Amazon

Amazon Talks Diversity, Share Price And What’s Next At The Annual Shareholders’ Meeting

There are all kinds of numbers to focus on coming out of Amazon’s annual investor meeting — our favorite of which is 1.7 million. That is the number of free bananas Amazon has handed out at its “Community Banana Stand” in Seattle. That is up 460 percent since last year.

So yes, Amazon has a Community Banana Stand — and yes, it is growing in popularity.

That was, of course, not the most important figure discussed during Amazon's annual shareholder summit — nor the flashiest.  Shareholders were also regaled with tales of annual revenue that rose 27 percent to $136 billion in 2016, operating profit reached that climbed to $4.2 billion (an 87 percent increase over the previous year), and a corporate headcount that surpassed 340,000 global employees by the close of the year.

There were also the 11 Emmys, six Golden Globes and 3 Oscars — and the massive continuing domination of Amazon Web Services — but, you know, entertainment and the cloud are just things Amazon does in its spare time.

And yet — for all the figures — the meeting was not exactly by the numbers. Protestors gathered outside — and even shareholders got in on the act as Amazon was asked to answer some tough questions about social issues.

The Rev. Jesse Jackson asked the first question during the Q&A with Amazon CEO Jeff Bezos, which he used to urge the creation of a special commission on gender equality and racial justice.

“We need your leadership,” Rev. Jackson said. “We’re in a dangerous season of racial and gender polarization in our country. We’re somewhere between anxious, scared and embarrassed…We’ve globalized capital and technology — we’ve not globalized human rights.”

Amazon’s CEO passed on answering Jackson’s questions, handing off instead to Jay Carney, the former White House press secretary, who is now Amazon’s senior vice president of corporate affairs.

“Since you visited us two years ago, we’ve taken significant steps toward enhancing diversity at Amazon through various programs,” Carney told Jackson. “We are going to continue to work on this. It’s very important to my boss and to all of us in leadership at Amazon.”

Beth Galetti, Amazon’s senior vice president of human resources, noted that that Amazon is currently working with national and local organizations to strengthen and diversify the company's talent pipeline. She said it’s especially important to have “diversity of thought,” recruiting and retaining diverse talent inside the company to benefit its customers.

“We are investigating mechanisms that will interrupt unconscious bias in any of our processes. We don’t think that anybody has reliably figured out the answer to this and how to do it, but it’s an area that we’re working on and we’re experimenting with," she noted.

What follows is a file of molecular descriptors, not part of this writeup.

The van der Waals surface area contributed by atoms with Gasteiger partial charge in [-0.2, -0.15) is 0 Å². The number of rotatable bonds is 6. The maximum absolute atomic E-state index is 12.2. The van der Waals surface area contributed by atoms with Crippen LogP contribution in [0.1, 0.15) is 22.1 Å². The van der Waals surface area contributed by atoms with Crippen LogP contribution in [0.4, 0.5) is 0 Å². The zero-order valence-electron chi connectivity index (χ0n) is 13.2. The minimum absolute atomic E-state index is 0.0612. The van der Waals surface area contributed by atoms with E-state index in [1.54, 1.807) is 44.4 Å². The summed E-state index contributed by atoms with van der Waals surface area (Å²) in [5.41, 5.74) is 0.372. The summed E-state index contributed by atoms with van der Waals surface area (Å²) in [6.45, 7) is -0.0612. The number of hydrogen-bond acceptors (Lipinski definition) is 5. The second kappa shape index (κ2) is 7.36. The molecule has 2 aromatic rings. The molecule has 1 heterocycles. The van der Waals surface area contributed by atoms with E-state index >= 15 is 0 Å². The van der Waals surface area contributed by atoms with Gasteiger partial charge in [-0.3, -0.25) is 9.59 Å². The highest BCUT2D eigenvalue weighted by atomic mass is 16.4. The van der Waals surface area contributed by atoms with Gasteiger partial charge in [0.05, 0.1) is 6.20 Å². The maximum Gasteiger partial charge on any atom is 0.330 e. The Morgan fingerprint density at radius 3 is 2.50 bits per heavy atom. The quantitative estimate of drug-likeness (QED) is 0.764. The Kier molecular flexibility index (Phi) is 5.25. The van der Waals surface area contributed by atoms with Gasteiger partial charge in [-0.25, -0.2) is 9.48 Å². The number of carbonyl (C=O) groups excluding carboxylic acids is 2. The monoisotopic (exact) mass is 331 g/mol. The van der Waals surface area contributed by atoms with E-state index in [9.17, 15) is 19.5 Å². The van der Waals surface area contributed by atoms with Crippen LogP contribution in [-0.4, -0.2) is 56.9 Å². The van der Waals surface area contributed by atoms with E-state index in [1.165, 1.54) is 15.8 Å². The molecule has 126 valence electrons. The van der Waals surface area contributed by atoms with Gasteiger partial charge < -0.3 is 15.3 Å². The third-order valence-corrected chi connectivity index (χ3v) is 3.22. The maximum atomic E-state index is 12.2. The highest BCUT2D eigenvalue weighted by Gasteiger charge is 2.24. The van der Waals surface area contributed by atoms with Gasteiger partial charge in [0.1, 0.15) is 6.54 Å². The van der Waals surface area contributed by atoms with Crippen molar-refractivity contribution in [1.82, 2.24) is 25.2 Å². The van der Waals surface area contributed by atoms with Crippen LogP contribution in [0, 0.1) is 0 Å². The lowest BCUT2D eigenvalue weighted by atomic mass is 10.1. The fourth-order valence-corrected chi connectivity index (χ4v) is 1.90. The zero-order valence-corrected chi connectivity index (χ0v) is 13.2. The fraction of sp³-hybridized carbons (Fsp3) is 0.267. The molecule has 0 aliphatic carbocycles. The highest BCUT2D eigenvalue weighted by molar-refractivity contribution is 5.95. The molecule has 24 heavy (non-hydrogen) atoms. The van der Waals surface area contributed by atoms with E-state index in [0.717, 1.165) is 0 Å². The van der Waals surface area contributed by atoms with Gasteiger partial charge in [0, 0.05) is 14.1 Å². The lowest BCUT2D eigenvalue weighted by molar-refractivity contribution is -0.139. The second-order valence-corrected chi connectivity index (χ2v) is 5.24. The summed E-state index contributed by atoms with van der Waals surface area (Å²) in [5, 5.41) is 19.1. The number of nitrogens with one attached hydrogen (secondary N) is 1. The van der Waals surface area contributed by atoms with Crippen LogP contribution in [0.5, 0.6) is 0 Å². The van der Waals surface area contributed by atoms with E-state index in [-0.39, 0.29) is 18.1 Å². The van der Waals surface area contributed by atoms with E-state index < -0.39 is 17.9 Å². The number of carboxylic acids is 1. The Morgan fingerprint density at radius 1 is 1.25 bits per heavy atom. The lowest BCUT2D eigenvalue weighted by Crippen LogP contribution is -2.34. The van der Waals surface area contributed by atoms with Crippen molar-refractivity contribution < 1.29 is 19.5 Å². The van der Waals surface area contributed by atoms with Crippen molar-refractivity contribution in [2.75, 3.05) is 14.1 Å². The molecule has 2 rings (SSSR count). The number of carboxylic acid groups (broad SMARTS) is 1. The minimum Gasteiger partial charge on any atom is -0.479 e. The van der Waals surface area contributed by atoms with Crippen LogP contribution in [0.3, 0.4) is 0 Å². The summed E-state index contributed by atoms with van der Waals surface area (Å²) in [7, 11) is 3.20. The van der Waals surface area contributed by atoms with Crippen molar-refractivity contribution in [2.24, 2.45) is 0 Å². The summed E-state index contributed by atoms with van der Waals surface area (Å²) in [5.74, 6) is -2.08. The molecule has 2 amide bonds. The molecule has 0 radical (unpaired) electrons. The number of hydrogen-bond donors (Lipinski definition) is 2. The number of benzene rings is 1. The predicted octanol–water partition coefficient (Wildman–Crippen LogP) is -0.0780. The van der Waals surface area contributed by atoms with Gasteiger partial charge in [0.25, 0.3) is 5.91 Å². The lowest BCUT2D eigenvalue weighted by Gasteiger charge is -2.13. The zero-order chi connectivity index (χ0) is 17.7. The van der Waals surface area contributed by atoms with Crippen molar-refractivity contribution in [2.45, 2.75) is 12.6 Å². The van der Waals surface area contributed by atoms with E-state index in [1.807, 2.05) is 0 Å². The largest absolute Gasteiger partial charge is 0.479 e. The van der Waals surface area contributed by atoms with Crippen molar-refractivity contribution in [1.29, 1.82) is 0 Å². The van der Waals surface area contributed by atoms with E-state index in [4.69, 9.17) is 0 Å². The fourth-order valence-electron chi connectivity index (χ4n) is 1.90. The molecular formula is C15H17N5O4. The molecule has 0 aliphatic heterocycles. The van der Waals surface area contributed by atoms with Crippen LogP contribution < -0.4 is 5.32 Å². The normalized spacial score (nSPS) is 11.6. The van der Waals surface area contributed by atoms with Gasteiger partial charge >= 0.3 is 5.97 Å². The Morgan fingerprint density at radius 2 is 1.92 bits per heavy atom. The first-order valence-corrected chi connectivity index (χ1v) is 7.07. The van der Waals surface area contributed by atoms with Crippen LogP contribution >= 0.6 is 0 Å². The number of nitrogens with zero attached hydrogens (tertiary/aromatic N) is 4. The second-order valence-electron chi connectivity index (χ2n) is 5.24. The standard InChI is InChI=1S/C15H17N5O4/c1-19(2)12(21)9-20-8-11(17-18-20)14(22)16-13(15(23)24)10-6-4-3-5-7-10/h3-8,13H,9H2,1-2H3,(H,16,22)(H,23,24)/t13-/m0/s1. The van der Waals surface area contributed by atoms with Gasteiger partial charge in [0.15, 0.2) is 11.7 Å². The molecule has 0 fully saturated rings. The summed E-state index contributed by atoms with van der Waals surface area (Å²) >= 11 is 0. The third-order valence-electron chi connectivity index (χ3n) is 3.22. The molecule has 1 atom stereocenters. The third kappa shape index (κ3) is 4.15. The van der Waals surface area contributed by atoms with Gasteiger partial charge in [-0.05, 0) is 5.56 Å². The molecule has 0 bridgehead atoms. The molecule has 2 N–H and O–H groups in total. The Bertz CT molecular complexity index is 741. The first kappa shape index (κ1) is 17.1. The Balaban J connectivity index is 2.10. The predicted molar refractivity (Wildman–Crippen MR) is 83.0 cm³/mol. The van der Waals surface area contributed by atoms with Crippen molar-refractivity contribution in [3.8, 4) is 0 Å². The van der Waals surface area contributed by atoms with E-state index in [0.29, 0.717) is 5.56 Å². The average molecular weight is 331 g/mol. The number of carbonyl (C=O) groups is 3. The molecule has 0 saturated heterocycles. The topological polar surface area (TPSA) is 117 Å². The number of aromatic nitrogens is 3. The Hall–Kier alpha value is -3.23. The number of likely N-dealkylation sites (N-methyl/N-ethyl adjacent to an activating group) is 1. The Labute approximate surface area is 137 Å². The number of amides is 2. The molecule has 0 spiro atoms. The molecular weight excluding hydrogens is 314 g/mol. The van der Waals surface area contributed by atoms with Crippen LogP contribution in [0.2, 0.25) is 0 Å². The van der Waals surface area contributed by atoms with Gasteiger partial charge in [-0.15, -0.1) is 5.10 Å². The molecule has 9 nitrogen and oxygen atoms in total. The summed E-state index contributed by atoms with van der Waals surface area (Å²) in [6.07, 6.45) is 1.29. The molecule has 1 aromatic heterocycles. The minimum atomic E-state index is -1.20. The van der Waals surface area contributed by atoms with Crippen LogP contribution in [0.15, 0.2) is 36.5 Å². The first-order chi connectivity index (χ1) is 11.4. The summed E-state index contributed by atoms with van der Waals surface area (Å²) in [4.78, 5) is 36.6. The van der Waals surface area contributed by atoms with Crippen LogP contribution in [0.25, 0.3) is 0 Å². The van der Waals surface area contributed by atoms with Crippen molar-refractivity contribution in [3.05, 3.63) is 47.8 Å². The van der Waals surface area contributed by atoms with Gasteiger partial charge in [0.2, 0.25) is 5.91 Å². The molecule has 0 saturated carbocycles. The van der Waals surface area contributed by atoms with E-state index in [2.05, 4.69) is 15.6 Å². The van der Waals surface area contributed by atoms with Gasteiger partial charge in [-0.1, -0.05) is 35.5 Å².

During other parts of the meeting, the company showcased its community initiatives and philanthropies such as its plan to create a permanent home for the Mary’s Place homeless shelter at its headquarters campus.

Shareholders also asked Bezos whether the company would consider splitting its stock again — currently trading above $970/share — to make the shares more affordable to younger and middle class people.

Bezos said the company doesn’t have any current plans to do so but said it is something Amazon considers from time to time.

As for Bezos' biggest concerns for what is coming in the next five to 10 years, “Over the last 20 years, there has never been a time when we looked into the future and thought it was clear sailing,” Bezos responded. “We look into the future, and we see always an intensely competitive environment, a world that is awash with high rates of change and new technologies, all kinds of disruptive influences. It never looks like smooth seas to us from the inside, no matter what it might appear from the outside.”

Later in the meeting, another shareholder joked that Amazon could fix politics with “a new Amazon party that will be obsessively focused on the voters.”

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The How We Shop Report, a PYMNTS collaboration with PayPal, aims to understand how consumers of all ages and incomes are shifting to shopping and paying online in the midst of the COVID-19 pandemic. Our research builds on a series of studies conducted since March, surveying more than 16,000 consumers on how their shopping habits and payments preferences are changing as the crisis continues. This report focuses on our latest survey of 2,163 respondents and examines how their increased appetite for online commerce and digital touchless methods, such as QR codes, contactless cards and digital wallets, is poised to shape the post-pandemic economy.

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